10 Ways to Help Your Seasonal Depression

From aromatherapy to the right diet, we'll help you fight SAD this season with a few easy tips.

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If shorter days and changes in weather make you feel blue, you may have a seasonal affective disorder (SAD). SAD is a type of depression that is related to a change in season. Symptoms include feeling sad most of the day nearly every day. You may also experience low energy, trouble sleeping, feel sluggish or agitated, or feel hopeless. These symptoms can make you want to hibernate until winter is over, but there are treatment options available. Take a look at the 10 tips below to see how you can manage your SAD symptoms.

  1. Try light therapy boxes. Bring the sun back to your life with light therapy boxes. These boxes mimic sunshine by giving off light that is brighter than a typical light bulb and emits in different wavelengths. Sitting in front of one of these for 30 minutes stimulates your body’s circadian rhythms and suppresses the natural release of melatonin. Most people find light therapy boxes most effective when used in the morning.

  1. Get a pet. Research has shown that owning a pet is especially useful for those with depression, and it’s also been shown to reduce anxiety. Owning a pet gives you a sense of responsibility, reduces stress, and boosts levels of feel-good chemicals. Owning a pet might be the perfect cure for SAD. Some companies even allow pets at work, which has been known to reduce workplace stress.

  1. Consider aromatherapy. Essential oils don’t just make your home smell better, they also lift your mood. Scientific studies have shown that essential oils can influence the area of the brain responsible for controlling your mood. Adding a few drops of essential oils to your bath or diffusing them throughout the room can help you feel relaxed and happy.

  1. Get up and move. Even if you don’t feel like getting out of bed, exercise can help you manage—even avoid—SAD symptoms. Exercising for 20-30 minutes everyday releases endorphins that lift your sense of well-being. And, getting up and exercising takes your mind off your worries.

  1. Soak up the sun. On the days when the sun is shining, go enjoy it. Get bundled up and go for a walk in the sun. When you’re inside, open the blinds and let in as much natural light as possible. Natural lighting can have a calming, peaceful affect on your mood, which can help lift feelings of depression. Plus, keeping your blinds open warms the house, and helps you save on your heating bill which might just help your mood a little too.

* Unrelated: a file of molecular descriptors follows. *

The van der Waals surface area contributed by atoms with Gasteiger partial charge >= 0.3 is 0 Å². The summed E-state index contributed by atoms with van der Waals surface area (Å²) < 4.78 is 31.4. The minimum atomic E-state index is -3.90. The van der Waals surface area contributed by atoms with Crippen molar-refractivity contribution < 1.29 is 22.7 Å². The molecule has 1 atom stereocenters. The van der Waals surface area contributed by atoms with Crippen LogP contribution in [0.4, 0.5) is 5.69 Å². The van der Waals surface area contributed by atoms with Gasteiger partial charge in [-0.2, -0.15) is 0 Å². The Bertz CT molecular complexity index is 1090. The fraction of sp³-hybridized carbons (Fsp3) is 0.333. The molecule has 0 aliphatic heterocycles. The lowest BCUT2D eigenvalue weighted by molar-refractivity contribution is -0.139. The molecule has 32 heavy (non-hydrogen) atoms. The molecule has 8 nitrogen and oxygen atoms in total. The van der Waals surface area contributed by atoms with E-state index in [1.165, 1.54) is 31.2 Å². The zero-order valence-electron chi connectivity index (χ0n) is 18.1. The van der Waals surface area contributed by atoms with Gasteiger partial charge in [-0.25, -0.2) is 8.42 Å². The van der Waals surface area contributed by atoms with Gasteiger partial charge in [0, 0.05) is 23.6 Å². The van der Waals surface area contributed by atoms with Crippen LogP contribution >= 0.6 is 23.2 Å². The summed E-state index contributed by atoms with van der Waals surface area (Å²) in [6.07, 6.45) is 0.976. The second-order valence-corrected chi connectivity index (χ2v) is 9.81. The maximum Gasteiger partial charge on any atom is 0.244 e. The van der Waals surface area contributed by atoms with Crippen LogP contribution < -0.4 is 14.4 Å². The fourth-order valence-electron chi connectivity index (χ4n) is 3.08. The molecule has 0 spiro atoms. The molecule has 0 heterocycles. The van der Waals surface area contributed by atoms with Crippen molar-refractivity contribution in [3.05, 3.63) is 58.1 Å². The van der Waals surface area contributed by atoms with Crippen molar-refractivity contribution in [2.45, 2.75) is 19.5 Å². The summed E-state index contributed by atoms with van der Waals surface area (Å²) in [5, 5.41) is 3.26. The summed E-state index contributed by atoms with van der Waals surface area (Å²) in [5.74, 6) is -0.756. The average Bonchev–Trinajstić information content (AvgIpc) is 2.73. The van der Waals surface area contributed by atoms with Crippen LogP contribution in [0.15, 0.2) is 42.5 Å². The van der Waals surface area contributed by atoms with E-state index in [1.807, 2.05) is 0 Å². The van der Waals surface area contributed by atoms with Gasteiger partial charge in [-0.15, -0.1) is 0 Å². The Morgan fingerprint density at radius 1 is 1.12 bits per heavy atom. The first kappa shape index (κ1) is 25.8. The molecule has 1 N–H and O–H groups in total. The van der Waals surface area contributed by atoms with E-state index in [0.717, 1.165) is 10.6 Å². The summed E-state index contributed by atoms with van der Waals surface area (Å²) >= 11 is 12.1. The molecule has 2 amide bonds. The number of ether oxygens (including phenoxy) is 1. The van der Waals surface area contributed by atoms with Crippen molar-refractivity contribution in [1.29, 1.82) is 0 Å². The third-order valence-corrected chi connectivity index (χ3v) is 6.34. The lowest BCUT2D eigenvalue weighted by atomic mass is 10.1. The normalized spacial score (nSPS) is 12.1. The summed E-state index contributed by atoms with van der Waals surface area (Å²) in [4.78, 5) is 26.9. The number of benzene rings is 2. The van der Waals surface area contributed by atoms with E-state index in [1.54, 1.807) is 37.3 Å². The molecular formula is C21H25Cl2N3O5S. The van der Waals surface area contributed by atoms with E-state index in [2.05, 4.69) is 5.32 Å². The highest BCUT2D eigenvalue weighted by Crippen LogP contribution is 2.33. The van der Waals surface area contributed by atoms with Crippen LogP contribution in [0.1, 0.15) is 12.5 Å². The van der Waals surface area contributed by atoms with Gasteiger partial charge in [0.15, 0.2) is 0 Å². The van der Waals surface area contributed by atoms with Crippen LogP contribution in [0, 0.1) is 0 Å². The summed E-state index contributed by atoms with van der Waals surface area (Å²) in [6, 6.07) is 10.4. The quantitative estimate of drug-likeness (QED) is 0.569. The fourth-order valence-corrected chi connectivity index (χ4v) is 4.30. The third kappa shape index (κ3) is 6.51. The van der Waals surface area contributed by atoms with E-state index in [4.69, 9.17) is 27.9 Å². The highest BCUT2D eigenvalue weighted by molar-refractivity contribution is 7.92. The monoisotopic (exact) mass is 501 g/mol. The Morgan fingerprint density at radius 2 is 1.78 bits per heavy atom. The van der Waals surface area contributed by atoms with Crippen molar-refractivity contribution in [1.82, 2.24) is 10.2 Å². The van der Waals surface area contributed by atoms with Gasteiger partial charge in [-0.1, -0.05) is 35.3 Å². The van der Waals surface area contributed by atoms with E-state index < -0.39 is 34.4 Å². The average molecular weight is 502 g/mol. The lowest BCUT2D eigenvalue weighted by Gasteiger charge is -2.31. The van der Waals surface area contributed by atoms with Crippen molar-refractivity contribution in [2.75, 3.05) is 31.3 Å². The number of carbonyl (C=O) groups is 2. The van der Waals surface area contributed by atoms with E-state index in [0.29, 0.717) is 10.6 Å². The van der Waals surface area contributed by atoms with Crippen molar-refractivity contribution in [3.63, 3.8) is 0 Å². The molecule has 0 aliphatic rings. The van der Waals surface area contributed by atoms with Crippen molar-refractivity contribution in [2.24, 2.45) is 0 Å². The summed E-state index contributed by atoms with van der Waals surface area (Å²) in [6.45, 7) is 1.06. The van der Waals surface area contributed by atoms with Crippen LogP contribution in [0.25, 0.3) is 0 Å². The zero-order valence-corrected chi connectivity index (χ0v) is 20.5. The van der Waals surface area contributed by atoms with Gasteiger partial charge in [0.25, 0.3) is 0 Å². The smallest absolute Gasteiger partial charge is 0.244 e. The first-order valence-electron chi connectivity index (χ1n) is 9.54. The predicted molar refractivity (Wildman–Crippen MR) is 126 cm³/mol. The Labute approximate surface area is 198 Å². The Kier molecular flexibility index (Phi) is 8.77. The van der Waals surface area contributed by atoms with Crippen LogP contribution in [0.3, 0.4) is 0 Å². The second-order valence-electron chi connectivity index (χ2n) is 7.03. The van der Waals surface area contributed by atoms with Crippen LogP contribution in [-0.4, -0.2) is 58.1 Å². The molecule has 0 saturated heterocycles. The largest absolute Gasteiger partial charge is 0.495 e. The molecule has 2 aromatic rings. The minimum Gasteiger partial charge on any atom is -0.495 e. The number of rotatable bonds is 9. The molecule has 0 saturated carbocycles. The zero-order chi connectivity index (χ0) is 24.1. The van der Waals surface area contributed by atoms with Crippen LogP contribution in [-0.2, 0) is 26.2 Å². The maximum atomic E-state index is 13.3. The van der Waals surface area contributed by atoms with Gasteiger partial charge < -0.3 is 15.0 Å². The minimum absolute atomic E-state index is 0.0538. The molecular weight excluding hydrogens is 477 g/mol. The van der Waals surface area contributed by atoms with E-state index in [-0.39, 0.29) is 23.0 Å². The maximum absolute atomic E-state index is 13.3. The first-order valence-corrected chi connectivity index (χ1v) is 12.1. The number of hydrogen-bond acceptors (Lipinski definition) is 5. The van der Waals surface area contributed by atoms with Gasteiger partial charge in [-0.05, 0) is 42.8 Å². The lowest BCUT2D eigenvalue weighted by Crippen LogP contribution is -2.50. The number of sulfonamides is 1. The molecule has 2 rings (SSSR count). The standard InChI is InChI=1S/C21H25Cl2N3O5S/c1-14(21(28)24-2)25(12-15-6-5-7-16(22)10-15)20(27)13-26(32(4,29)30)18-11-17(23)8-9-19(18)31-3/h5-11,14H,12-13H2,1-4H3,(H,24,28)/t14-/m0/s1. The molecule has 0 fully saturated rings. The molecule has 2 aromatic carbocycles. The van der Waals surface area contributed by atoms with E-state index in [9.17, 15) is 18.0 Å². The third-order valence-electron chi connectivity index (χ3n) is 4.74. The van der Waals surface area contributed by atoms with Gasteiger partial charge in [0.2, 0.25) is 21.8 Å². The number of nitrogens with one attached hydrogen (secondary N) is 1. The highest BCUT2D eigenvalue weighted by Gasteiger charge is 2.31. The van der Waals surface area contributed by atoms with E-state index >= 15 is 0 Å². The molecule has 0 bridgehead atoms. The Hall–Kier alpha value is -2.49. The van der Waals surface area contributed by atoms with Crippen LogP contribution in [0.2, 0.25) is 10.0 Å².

1. Socialize with others. One of the last things you’ll want to do when you’re depressed is socialize. However, making an effort to connect with people you enjoy being around can help you cope. They can lift your spirits, offer support, and help take your mind off your feelings.

  1. Get out of town. If you can, take a vacation somewhere warm. Getting out of town for a few days can distract you from your feelings and give you a new perspective. Even though returning home might be difficult, taking a vacation gets you in a new mindset and put you in a better mood. Flying may expose you to unwanted germs, but there is nothing like a great road trip set to your favorite music to create the perfect adventure and lift your spirits.

  1. Eat the right diet. Eating unhealthy foods creates an unhealthy brain. To help you cope with SAD symptoms, eat a healthy diet. Eat foods that promote wellness, improve sleep, and elevate your mood. These foods act as antidepressants and should be a part of your daily diet. There are even tips on eating “greener” that will make you feel better about what you’re eating.

  1. Develop wintertime interests. Just because it’s winter doesn’t mean you can’t have fun. Having fun is essential to a good mood so find wintertime activities that you enjoy doing. This could be strapping on a pair of snowshoes, taking a run down a ski slope, or doing a few laps at the ice rink.

  1. Practice relaxation techniques. Try lifting your mood with some yoga poses or deep breathing. Research shows that breathing and mindfulness exercises can significantly decrease stress and help you feel calm and relaxed.

Whatever treatment plan you settle on, you should focus on finding the right one for you. However, if you still find yourself suffering from SAD, speak to your doctor. They can help you find the treatment option that’s right for you. 

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